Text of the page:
EasyEquities is launching investors in to a brave new world, that of US stocks. Shortly, after the virtual trial, you’ll be able to invest in an Alphabet soup of well-known corporations with ticker symbols such as GOOG (for Alphabet, since we are on the topic), MSFT (Microsoft), PG (Proctor & Gamble), DI (Walt Disney), KO (Coca-Cola), MCD (McDonalds) or VZ (Verizon Communications).
The above names, among many, appear in various “Environmental, Social and Governance” funds. This classification may also be referred to as “Sustainability” or “Socially Responsible” investing. Which is useful to know, as some EasyEquities customers are asking which companies are “ethical” and which not.
Financial factors tend to be a driver of an investment and are measurable. These are the “hard” factors. But what about the “soft” factors? These aren’t easy to measure. Whilst most companies have righteous mission statements, is this perhaps lip service or is it something ingrained in employees?
But when things go awry the softer factors in business sure do have a financial impact., both on the valuation of a company and the profit & loss account.
A more recent example is Wells Fargo, which was found to have created fraudulent savings and cheque accounts. The BP Deepwater Horizon disaster was partly a result of BP at that time having a poorer health and safety record than its peers in the Gulf of Mexico. Petrobras, the Brazilian oil company, was implicated in corruption. Toshiba and Olympus executives were complicit in accounting irregularities.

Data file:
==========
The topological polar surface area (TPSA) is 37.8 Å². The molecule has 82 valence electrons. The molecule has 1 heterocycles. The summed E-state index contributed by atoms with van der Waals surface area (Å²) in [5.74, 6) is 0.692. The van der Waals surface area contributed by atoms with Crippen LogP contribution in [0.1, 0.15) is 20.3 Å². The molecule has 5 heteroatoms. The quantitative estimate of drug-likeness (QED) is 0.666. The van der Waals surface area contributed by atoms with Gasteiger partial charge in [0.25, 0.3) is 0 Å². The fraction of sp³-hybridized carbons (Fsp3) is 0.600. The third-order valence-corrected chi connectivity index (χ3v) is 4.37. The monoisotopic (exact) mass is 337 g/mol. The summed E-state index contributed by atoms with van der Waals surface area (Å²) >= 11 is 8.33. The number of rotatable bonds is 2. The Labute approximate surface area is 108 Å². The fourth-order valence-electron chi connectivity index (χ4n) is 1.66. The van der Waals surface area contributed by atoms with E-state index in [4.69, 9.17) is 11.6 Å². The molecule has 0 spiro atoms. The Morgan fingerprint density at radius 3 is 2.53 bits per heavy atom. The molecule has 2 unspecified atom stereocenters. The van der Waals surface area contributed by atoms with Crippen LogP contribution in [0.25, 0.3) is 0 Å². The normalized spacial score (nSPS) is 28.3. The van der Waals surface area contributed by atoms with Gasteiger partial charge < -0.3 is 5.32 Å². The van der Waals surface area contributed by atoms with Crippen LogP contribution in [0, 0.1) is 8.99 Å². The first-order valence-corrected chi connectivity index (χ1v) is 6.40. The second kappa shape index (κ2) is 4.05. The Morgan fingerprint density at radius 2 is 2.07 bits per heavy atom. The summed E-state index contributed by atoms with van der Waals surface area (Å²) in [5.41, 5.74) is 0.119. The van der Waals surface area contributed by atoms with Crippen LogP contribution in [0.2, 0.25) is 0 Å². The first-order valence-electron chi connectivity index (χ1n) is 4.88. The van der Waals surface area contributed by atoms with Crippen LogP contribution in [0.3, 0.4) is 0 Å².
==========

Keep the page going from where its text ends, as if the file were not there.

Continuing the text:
Fiat Chrysler Automobiles was removed from the Dow Jones Sustainability Indices following revelations regarding their diesel emissions. This diesel “defeat devices” scandal has rocked the entire auto industry in the US and Europe. Investors will question whether it is right to be invested in such auto stocks.
Closer to home, Lonmin had a serious breakdown in labour relations in 2012 with consequent casualties and financial consequences.
Google had a “don’t be evil” motto for many years, subsequently replaced with “do the right thing”. Nevertheless, it has had its fair share of accusations, including creative tax arrangements and, in June, a hefty penalty for apparently flouting EU anti-trust rules.
Perhaps we expect too much in behaviour from even the best of businesses.
Business is difficult, competitive, and risky at the best of times. It is subject to business cycles that could create financial stress at times. Business is subject to technological change that may destabilise a proven business model.
Investors seek improving profits. Companies that are listed may be harassed by activist investors seeking better performance, possibly for short term gain but potentially with long term harmful consequences. BHP Billiton, a well-run mining business by any measure, faced just such a challenge in April, from hedge fund Elliott. This type of investor is what I call a “carpetbagger” – opportunistically here today, gone tomorrow, and with little thought for long-term sustainability.
Average holding periods in stocks have consistently fallen. Short termism would naturally influence management behaviour. The fixation with quarterly earnings, particularly in the US, is unhealthy. Executives are judged, and incentivised, seemingly for quarterly profitability. Including managing for sustainability may be at odds with that financial focus in the short term. Privately held and managed companies can’t run in that manner.